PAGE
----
We’ve cussed, fussed, fought and cried our way through the last 6 years. It wasn’t until we ended our romantic involvement for a season that we both had a chance and opportunity to reevaluate our lives and our roles as parents. Quite honestly, I fell right into the “single mom” stride and didn’t look back. I worked full time, picked up a part-time gig, paid bills, made doctor appointments, established bedtimes and routines. I did it all.
And I used our children to build a wall between myself and their father.

It’s not like he made it easy to forgive him for his wrongs. It’s not like he was consistent or even responsible.
But what I learned last year and this year was that forgiveness is a gift and opens up new possibilities.
I could either let the darkness of our past continue to blanket all of our lives (our innocent children included) or I could let it go, forgive him for not being the man I wanted him to be and allow him to be the man he was.
I had a choice to make.
Grudge or Glory?
I also realized that the greatest motivation for change in my life was our two children. Although he wasn’t doing a very good job of trying to actively participate in their lives, I also wasn’t doing a very good job with my attitude of allowing him to be a part of it. I didn’t want him to be a part of it at first. If he didn’t want me, WE didn’t want him.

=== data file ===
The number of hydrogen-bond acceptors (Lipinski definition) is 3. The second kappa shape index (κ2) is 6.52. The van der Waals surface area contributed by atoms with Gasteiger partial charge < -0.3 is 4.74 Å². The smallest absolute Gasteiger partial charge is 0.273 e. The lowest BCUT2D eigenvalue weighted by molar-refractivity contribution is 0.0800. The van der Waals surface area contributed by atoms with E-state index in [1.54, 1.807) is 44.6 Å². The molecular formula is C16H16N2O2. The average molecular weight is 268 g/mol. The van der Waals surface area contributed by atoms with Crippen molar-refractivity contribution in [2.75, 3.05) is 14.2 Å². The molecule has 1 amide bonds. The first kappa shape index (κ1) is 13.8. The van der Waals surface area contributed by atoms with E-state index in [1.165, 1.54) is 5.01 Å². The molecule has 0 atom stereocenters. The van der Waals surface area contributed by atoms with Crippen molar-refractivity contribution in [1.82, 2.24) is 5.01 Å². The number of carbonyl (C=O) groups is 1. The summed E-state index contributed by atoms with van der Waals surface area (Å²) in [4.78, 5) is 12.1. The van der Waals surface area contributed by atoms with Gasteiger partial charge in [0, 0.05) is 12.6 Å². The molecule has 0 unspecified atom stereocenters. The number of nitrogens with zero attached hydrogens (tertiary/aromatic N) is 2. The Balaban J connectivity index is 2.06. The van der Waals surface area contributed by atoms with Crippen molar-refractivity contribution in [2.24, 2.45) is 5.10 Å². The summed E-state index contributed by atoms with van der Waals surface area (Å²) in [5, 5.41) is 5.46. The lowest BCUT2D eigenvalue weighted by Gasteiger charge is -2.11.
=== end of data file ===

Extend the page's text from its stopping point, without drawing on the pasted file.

And that’s where I was wrong.
I didn’t want my children shuttled between two households. I wanted the picture perfect family with mommy in an apron and daddy in a smoking jacket, all under one roof. I wanted what I wanted and as I said before, Melissa usually got what she wanted.
But one thing about true love of any kind that I was soon to learn was that love that doesn’t leave its recipient better than when they first got there isn’t love at all. Real love has transforming power.

If the love you show doesn’t transform anyone for the better, it’s probably a lovely form of selfishness.
My love for my children was selfish.
My love for the father was selfish also.

I think a light bulb went off in my head and Marc’s head once we realized that our son turns 5 in just a couple of weeks. Maybe it’s the realization that we now have a child who will one day be a man and as the oldest, be responsible for his sister and possibly for major decisions regarding our health and property. Maybe it was the realization that our 5 year old child has a super good memory and with that in mind, we want to plant good things on it. Maybe it was my realization that this year, he starts kindergarten and as we release him to the world, there is nothing like the comfort of a superhero father who will protect and defend you from all wrongs that you may face.